Fromm Gold Coast Dog Food Review (Dry)

Rating:

Fromm Gold Coast Dog Food receives the Advisor’s mid-tier rating of 3.5 stars.

The Fromm Gold Coast product line includes one dry dog food, a recipe claimed to meet AAFCO nutrient guidelines for adult maintenance.

Fromm Gold Coast Weight Management

Dry Dog Food

Estimated Dry Matter Nutrient Content

Protein = 28% | Fat = 11% | Carbs = 53%

Ingredients: Whitefish, salmon meal, lentils, peas, chickpeas, potatoes, pea starch, dried tomato pomace, turkey liver, flaxseed, salmon, salmon oil, chicken fat, monocalcium phosphate, dried whole egg, pea fiber, sweet potatoes, alfalfa meal, carrots, lettuce, celery, calcium sulfate, potassium chloride, salt, brewers dried yeast, taurine, chicory root extract, Yucca schidigera extract, l-carnitine, dl-methionine, l-tryptophan, sodium selenite, sorbic acid (preservative), vitamins, minerals, probiotics

Fiber (estimated dry matter content) = 7.8%

Red denotes controversial item

Estimated Nutrient Content
MethodProteinFatCarbs
Guaranteed Analysis25%10%NA
Dry Matter Basis28%11%53%
Calorie Weighted Basis26%25%49%
Protein = 26% | Fat = 25% | Carbs = 49%

The first ingredient in this dog food is whitefish, a marine or freshwater species native to Canada and the California coast.

This item is typically sourced from clean, undecomposed whole fish and fish cuttings of commercial fish operations.1

Although it is a quality item, raw fish contains about 80% water. After cooking, most of that moisture is lost, reducing the meat content to just a fraction of its original weight.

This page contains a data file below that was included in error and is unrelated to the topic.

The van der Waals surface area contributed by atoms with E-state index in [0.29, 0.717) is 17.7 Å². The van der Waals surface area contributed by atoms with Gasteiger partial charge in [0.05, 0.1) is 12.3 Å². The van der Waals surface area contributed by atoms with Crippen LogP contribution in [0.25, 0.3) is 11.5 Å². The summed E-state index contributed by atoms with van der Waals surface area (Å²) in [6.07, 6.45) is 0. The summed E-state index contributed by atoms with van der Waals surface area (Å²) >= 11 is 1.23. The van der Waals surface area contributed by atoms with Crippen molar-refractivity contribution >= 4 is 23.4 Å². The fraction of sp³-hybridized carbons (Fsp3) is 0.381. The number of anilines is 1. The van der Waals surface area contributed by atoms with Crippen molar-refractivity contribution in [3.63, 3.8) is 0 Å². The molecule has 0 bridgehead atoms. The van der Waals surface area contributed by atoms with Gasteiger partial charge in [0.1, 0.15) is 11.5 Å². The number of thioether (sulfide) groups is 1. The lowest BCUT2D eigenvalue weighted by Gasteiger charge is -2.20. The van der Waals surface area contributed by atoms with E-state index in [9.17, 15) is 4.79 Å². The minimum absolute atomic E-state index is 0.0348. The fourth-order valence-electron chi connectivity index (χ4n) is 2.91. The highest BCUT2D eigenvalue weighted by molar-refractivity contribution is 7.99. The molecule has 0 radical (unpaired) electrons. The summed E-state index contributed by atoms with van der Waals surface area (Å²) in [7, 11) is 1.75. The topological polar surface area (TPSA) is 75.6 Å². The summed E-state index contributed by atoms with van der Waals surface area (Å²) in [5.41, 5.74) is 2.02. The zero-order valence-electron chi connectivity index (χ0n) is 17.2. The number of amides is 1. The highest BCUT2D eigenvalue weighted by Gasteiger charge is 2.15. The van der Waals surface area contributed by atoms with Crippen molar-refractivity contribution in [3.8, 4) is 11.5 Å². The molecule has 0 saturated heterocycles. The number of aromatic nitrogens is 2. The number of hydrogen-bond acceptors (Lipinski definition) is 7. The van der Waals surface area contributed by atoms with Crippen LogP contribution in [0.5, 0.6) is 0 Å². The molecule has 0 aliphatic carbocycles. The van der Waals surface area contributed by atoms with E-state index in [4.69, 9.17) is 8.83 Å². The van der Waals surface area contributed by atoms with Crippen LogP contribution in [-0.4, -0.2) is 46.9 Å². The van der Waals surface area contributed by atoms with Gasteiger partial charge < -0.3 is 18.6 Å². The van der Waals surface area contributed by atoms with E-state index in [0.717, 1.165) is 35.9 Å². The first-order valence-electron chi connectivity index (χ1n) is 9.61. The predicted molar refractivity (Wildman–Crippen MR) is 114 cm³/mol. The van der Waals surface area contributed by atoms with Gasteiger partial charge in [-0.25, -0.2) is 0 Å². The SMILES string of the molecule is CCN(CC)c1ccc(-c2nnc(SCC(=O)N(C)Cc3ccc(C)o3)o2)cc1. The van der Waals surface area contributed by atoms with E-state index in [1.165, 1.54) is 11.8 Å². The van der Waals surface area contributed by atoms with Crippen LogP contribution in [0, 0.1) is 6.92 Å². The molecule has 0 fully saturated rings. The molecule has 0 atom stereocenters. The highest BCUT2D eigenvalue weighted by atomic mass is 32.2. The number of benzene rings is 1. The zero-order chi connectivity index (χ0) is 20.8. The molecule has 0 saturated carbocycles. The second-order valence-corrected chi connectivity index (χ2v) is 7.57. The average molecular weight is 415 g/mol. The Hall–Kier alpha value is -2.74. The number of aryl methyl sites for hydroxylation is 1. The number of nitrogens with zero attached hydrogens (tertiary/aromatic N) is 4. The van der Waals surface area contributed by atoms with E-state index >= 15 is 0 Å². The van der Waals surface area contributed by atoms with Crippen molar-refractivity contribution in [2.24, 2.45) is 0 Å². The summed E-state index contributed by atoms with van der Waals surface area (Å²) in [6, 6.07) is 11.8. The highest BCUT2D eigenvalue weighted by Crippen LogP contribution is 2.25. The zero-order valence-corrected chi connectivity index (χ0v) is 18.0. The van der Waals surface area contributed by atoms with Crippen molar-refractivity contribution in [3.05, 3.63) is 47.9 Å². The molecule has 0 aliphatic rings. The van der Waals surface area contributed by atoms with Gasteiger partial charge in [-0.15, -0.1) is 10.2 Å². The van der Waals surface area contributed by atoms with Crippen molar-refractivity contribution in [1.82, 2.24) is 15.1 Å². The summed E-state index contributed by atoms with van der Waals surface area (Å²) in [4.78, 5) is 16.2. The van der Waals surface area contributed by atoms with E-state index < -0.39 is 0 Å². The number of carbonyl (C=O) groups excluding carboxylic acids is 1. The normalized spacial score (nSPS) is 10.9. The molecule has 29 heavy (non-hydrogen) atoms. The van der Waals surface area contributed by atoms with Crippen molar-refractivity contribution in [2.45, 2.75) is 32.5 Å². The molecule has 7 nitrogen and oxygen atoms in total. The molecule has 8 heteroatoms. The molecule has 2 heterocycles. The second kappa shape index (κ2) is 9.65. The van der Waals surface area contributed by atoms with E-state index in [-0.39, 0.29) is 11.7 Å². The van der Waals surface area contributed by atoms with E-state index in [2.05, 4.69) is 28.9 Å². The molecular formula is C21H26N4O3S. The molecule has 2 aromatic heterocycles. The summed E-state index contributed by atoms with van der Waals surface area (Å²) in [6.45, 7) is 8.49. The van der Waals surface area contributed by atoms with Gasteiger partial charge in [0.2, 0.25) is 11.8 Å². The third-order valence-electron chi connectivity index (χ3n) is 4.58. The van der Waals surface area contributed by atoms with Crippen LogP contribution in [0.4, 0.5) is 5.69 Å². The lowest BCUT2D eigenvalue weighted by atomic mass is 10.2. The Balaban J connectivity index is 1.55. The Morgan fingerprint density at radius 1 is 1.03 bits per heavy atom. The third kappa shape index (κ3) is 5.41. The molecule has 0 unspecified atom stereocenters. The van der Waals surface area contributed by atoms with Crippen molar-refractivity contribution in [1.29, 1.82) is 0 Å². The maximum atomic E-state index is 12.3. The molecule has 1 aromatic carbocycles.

After processing, this item would probably account for a smaller part of the total content of the finished product.

The second ingredient is salmon meal. Because it is considered a meat concentrate, fish meal contains almost 300% more protein than fresh fish itself.

Fish meal is typically obtained from the “clean, dried, ground tissue of undecomposed whole fish and fish cuttings” of commercial fish operations.2

It’s important to note that the next three ingredients included in this recipe are each a type of legume:

  • Lentils
  • Peas
  • Chickpeas

Although they’re a mixture of quality plant ingredients, there’s an important issue to consider here. And that’s the recipe design practice known as ingredient splitting.

If we were to combine all these individual items together and report them as one, that newer combination would likely occupy a significantly higher position on the list.

In addition, legumes contain about 25% protein, a factor that must also be considered when judging the meat content of this dog food.

The sixth ingredient is potato. Potatoes can be considered a gluten-free source of digestible carbohydrates. Yet with the exception of perhaps their caloric content, potatoes are of only modest nutritional value to a dog.

The seventh ingredient is pea starch, a paste-like, gluten-free carbohydrate extract probably used here as a binder for making kibble. Aside from its energy content (calories), pea starch is of only modest nutritional value to a dog.

The eighth ingredient is tomato pomace. Tomato pomace is a controversial ingredient, a by-product remaining after processing tomatoes into juice, soup and ketchup.

Many praise tomato pomace for its high fiber and nutrient content, while others scorn it as an inexpensive pet food filler.

Just the same, there’s probably not enough tomato pomace here to make much of a difference.

The ninth ingredient is turkey liver. This is an organ meat sourced from a named animal and thus considered a beneficial component.

Although it’s a quality item, raw liver contains about 80% water. After cooking, most of that moisture is lost, reducing the meat content to just a fraction of its original weight.

After processing, this item would probably account for a smaller part of the total content of the finished product.

From here, the list goes on to include a number of other items.

But to be realistic, ingredients located this far down the list (other than nutritional supplements) are not likely to affect the overall rating of this product.